Toronto Maple Leafs: How to Deal With Bad Luck and Keep the Faith

SAN JOSE, CA - JANUARY 26: Auston Matthews #34 and John Tavares #91 of the Toronto Maple Leafs pose prior to the 2019 Honda NHL All-Star Game at SAP Center on January 26, 2019 in San Jose, California. (Photo by Bruce Bennett/Getty Images)
SAN JOSE, CA - JANUARY 26: Auston Matthews #34 and John Tavares #91 of the Toronto Maple Leafs pose prior to the 2019 Honda NHL All-Star Game at SAP Center on January 26, 2019 in San Jose, California. (Photo by Bruce Bennett/Getty Images) /

The Toronto Maple Leafs played a terrible game last night.

A 7-1 loss is bad at the best of times, but following the playoff loss to the Montreal Canadiens last spring, it makes things look much worse than they are for the Toronto Maple Leafs.

Maybe you don’t want to hear what I’m about to say, so please if you just want to vent skip the rest of this article and hop on down to the comments section with your worst insult. I’m a big boy, I can take it.

If you’re still here, then, like me, you probably realize that things are not as bad as they seem right now for the boys in the blue and white.  (all stats

In an alternate world, the Leafs score an extra goal or two on Anton Forsberg in the second game of the year and win the game, like almost all teams who get 47 shots on net do.  Then they beat the Rangers, a team they deserved to beat 7-1 themselves.   They didn’t play their best against San Jose, but they played well enough that they’ll win most of the time.

Changing nothing they go into Pittsburgh 5-0 and then when they outshoot the Pens 12-1 only to have them score two goals in ten seconds, the don’t completely collapse out of frustration.

The Toronto Maple Leafs Are Fine

If you’re still with me, I’m not laying out excuses here. I’m just saying that results of hockey games don’t always go the way they should.  Just a little bounce here, or a great save there, and suddenly you’re record is 2-3-1 and you are on the wrong end of an embarrassing beatdown.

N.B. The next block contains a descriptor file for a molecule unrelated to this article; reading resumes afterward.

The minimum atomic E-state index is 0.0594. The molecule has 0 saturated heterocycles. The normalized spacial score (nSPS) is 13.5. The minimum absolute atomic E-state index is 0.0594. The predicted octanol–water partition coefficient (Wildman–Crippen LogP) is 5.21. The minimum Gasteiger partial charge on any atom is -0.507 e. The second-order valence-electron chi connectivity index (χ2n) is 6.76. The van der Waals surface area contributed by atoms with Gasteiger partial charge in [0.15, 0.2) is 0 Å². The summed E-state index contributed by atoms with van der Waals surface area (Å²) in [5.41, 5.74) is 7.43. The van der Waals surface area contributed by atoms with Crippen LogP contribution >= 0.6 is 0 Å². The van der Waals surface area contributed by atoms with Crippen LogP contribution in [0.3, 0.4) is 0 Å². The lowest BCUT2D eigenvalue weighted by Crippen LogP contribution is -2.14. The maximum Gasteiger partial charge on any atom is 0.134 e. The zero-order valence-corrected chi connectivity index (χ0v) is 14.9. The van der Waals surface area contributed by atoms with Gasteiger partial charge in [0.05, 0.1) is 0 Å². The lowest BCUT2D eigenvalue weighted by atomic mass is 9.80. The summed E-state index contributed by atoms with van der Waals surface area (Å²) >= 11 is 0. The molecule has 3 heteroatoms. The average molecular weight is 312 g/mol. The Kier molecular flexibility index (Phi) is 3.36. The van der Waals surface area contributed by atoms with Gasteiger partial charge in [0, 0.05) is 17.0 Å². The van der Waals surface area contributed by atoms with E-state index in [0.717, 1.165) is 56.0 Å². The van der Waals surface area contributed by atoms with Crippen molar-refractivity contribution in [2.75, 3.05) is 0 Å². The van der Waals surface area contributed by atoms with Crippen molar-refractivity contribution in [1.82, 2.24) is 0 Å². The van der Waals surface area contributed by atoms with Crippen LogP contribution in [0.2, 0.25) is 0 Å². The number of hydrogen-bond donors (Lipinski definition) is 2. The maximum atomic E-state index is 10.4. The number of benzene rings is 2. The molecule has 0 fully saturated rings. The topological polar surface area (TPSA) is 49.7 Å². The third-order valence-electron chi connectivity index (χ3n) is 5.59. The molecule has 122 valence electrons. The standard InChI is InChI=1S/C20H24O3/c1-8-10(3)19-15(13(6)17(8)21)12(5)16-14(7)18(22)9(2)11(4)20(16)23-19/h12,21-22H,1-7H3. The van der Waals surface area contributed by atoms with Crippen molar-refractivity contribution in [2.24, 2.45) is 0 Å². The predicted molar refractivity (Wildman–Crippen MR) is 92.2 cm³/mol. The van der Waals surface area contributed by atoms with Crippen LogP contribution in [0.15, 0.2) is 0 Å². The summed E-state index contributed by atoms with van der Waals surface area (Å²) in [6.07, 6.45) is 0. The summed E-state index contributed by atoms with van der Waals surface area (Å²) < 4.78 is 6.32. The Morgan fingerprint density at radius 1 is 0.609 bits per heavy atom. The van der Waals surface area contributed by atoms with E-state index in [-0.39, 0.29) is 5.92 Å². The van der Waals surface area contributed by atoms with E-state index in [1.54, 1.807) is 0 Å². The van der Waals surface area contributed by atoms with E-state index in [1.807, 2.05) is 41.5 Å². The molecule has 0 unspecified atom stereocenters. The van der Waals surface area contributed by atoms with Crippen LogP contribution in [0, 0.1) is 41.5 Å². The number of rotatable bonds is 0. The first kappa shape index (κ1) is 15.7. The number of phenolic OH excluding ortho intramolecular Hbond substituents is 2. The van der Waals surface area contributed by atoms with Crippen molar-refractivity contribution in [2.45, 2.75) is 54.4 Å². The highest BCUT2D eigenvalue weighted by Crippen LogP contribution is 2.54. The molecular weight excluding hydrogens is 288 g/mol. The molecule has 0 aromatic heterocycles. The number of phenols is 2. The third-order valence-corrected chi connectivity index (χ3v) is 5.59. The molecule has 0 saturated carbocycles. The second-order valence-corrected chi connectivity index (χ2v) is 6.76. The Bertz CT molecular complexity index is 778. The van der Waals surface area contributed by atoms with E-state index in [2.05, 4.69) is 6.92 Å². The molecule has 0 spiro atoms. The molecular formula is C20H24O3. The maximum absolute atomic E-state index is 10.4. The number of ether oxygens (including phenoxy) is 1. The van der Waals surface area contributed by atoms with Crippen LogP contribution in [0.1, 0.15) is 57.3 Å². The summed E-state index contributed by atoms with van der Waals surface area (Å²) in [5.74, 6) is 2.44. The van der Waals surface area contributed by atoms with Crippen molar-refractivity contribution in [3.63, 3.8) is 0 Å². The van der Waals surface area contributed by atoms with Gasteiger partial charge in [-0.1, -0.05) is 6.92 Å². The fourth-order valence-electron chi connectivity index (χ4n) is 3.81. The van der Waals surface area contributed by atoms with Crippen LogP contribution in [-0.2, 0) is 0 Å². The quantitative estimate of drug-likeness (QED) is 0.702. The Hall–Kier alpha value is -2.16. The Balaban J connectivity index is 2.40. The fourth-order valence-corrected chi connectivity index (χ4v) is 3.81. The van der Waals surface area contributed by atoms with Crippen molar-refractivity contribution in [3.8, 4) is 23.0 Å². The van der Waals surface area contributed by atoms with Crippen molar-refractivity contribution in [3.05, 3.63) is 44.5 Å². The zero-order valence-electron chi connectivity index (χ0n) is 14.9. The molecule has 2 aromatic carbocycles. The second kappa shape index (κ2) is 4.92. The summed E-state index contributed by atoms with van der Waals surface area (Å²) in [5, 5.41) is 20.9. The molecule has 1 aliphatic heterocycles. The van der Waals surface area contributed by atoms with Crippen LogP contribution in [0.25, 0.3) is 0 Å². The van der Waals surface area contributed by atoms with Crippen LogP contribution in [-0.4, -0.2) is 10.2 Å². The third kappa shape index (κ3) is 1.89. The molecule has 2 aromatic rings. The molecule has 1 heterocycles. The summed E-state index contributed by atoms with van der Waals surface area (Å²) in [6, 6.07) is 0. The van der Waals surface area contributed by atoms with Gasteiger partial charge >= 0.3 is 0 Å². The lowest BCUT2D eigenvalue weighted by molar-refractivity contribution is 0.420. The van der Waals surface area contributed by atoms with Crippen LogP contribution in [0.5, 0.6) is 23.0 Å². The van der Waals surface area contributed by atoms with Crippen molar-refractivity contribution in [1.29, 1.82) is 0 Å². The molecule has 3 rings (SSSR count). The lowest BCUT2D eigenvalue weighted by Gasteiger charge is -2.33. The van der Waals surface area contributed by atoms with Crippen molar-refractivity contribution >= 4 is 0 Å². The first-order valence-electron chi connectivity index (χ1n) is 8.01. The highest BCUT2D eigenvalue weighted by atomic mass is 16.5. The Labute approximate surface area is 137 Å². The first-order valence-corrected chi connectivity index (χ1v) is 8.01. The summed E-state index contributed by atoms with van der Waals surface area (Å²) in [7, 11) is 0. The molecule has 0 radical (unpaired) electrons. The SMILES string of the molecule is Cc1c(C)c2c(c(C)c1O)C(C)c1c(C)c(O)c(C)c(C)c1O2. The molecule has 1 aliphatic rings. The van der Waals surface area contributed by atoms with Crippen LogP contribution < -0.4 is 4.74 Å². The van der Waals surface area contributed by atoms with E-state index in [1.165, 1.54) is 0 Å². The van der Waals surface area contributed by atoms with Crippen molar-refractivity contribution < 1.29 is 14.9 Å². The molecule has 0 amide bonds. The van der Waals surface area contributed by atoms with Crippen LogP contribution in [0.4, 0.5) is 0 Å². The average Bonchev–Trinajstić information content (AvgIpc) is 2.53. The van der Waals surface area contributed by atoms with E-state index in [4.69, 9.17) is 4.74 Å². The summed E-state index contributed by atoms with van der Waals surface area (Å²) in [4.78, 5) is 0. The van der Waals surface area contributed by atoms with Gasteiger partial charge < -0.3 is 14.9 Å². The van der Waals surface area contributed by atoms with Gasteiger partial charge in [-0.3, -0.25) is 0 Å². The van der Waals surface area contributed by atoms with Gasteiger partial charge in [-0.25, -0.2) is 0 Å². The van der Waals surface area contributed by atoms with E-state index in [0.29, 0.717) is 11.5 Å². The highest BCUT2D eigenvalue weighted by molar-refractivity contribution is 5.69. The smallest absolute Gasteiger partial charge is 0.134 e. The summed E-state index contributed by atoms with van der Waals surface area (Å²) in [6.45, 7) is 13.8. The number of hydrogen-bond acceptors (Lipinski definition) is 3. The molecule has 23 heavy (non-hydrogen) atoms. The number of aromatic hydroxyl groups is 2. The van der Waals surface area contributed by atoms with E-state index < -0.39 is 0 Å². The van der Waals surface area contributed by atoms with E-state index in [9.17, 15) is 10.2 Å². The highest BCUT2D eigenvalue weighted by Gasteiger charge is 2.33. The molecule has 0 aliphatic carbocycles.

Last night’s game got away from the Leafs, but if you can divorce yourself from your emotions for five seconds,  you can clearly see how they were yet again playing well without getting rewarded and it just got to them.

It could happen to the best of us.  The fact is, the Leafs outplayed the Canadiens and lost. Then they outplayed five straight teams and started the year 2-3. Then they were out playing the Penguins when they caught one in the jaw and just couldn’t get back up.

I know everyone wants to fire the coach, or trade a star player, but the fact is, the Leafs are just on a cold shooting streak, and there’s nothing for it but to wait it out.

Auston Matthews has one goal in his last ten games (games in which he either needed surgery or just recovered from surgery) and in those ten games, the Leafs are 2-5-3.  Since overtime games are just a coin-flip, the fact is that the Leafs could easily have a .500 record during a  streak where the guy who you can count on for seven goals in ten games just has one.

It’s not pleasant to lose, but it’s easier to do it when you know you’re playing shorthanded. It’s also easier to recover when your best feature (goal scoring) is what is causing you to  lose.

The Leafs currently sit 31st out of 31 teams in all-situations shooting percentage. Despite having the NHL’s best offense, they sit dead last in shooting percentage.  For the previous 208 games, they sit third, so we now that this six game sample is not indicative of their abilities.

The 208 game  sample sees the Leafs doubling the current six game sample.   Double the Leafs current goal total, and guess what? They’re leading the NHL with 23 goals, and their record is probably 5-1 or maybe even perfect.

So sure, be mad about the Toronto Maple Leafs game last night.  But remember, a sample size of 208 games says that they are just getting very unlucky right now. Auston Matthews has zero goals.  And the defense and goaltending has been good to great.

When this team scores, they will be among the best in the league.  So here is my prediction, and its the same as it was last week: The Toronto Maple Leafs will win the Atlantic Division,  and compete for the President’s Trophy and Stanley Cup.   Nothing has changed.

The Leafs are third in the NHL in puck-possession, and seventh in expected goals. Those stats are far more repeatable than their shooting percentage, and all but guarantee eventual success.

Next. Top 10 Prospects. dark

When they start scoring, which is inevitable, they’ll start winning. Until then, they’ve just got to put their heads down and work, and ownership and management has to stay the course.  Me, I’m gonna finish ‘salem’s Lot , and then spin some Sinatra while I throw down on some FF7 and not think about hockey for the next twelve or so hours.